"For the most part, I think we're doing pretty well," he said. "We just got to eliminate the turnovers. We got to move the ball down the field, for the most part. I think Tyrod got to gain trust in the lineman. We got to gain trust from Tyrod. And I think once we get everybody to trust each other, it'll be much easier.
"It's Week 2. We got a lot more weeks to play football. It's early right now, so you can't really point fingers or blame it on nobody because it's a new, collective group with so many guys and you got so many weapons and everybody got to get on the same page."
Watkins mentioned multiple times how Taylor saw little time with the Bills' first-team offense in the preseason because of injuries to several top offensive skill position players and a quarterback rotation throughout the summer.
"We're new guys," he said. "We haven't made plays with him. The more we make plays, the more he'll get comfortable with us. The more the line blocks, he'll get more comfortable with staying in the pocket. That's the thing -- with playing these games, you get to realize how much it's a big difference when you haven't played with a guy for so long. So you can't point fingers at him and saying, 'Oh, he missed these throws.' Well, some guys mess up on routes or depth."
Rex Ryan echoed the same theme as Watkins -- that Taylor needs to stay in the pocket -- in his Monday news conference.
"We had some guys open," Ryan said. "Sometimes I think we have to step up into the pocket a little bit and we had some guys open. So we can be better in a lot of those areas.
"... If I look at anything with Tyrod, I’d like to see him step back, set up and then step up in the pocket a little more. But hey to their credit, I mean shoot they were buzzing, shoot they had eight sacks. They were clearly doing something right."
Pro Football Focus measured Taylor as having 3.39 seconds on average to throw, the longest time of any quarterback in Week 2. Is that more of an indication that Taylor was forced to scramble because of protection breakdowns or that his offensive line held up and Taylor simply held the ball too long?
Let's take a look at Taylor's eight sacks for some clues:
Rob Ninkovich sack, first quarter: The Patriots brought a four-man rush that was picked up by a five-man protection. Taylor had a clean pocket but didn't find his first read open. He scrambled to his right, allowing Ninkovich to break off and chase Taylor down. Right tackle Cyrus Kouandjio didn't have any chance given Taylor's decision. Verdict: Taylor's fault.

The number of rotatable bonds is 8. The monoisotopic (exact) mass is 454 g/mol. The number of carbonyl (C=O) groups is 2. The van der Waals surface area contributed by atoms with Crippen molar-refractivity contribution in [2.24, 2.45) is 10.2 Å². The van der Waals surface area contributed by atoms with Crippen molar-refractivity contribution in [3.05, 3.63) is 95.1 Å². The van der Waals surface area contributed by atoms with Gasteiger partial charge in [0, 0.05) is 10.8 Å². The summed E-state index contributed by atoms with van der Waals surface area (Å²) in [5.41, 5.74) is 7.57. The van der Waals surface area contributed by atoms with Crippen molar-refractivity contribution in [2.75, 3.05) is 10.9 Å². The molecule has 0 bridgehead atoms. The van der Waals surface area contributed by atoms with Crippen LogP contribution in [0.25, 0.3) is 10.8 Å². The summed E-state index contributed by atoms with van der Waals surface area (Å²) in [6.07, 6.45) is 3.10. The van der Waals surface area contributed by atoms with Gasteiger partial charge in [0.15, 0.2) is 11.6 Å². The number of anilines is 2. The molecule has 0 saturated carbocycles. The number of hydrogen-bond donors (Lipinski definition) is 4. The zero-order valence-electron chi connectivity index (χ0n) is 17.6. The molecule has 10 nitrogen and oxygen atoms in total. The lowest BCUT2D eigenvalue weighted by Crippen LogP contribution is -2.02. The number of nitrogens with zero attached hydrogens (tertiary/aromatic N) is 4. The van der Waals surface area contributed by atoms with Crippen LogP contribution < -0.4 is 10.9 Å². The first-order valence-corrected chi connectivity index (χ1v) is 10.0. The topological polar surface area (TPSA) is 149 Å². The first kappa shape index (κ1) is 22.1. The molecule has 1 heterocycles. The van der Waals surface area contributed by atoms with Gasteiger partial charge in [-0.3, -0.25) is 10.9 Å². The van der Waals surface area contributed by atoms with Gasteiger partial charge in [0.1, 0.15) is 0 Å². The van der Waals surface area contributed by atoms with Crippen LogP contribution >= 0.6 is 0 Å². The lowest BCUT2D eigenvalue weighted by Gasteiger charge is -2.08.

Jamie Collins sack, first quarter: The Patriots brought a four-man rush on third down against a five-man protection from the Bills. The Patriots overloaded the 'A' gap between left guard Richie Incognito and center Eric Wood with two rushers (Chandler Jones and Collins), confusing the Bills' interior. Wood and Miller picked up Jones but Incognito kicked outside to help left tackle Cordy Glenn, allowing Collins to run free to Taylor. Verdict: Offensive line's fault.
Jones sack, second quarter: The Patriots brought a six-man rush on third down against a six-man protection from the Bills. Taylor had a clean pocket for long enough to throw but drifted too far backward, leading him to sense an outside rusher and begin to scramble. Verdict: Taylor's fault.
Jones sack, second quarter: The Patriots brought a four-man rush against a five-man protection. Jones beat Glenn with a lightning-quick inside move and Taylor had no chance of escaping. Verdict: Offensive line's fault.
Alan Branch sack, third quarter: The Patriots brought a four-man rush against a five-man protection. Miller was pressured to the outside by Branch, but Taylor had room to step up. He didn't, and Branch was able to strip-sack Taylor. Verdict: Taylor's fault.
Collins sack, third quarter: The Patriots brought a four-man rush against a six-man protection. LeSean McCoy wasn't able to move across Taylor in time to pick up a blitzing Collins in the left 'B' gap between Glenn and Incognito. Taylor had no shot and was strip-sacked for a second consecutive play. Verdict: Offensive line/McCoy's fault.
Jones sack, third quarter: The Patriots brought a four-man rush on third down against a five-man protection. Unlike the play before -- the Collins blitz -- this was a standard rush look from New England. Jones bull-rushed Glenn into the pocket but instead of stepping up, Taylor slid to his left and gave Jones an easy sack, his third of the game. Verdict: Taylor's fault.
Collins and Dont'a Hightower sack, fourth quarter: The Patriots brought a six-man rush against a seven-man protection. The blocking held up well initially until safety Patrick Chung came on a delayed blitz and was picked up by both Incognito and Karlos Williams, allowing Hightower to break free. Still, Taylor had a clean pocket for long enough to get rid of the ball. Verdict: Taylor's fault.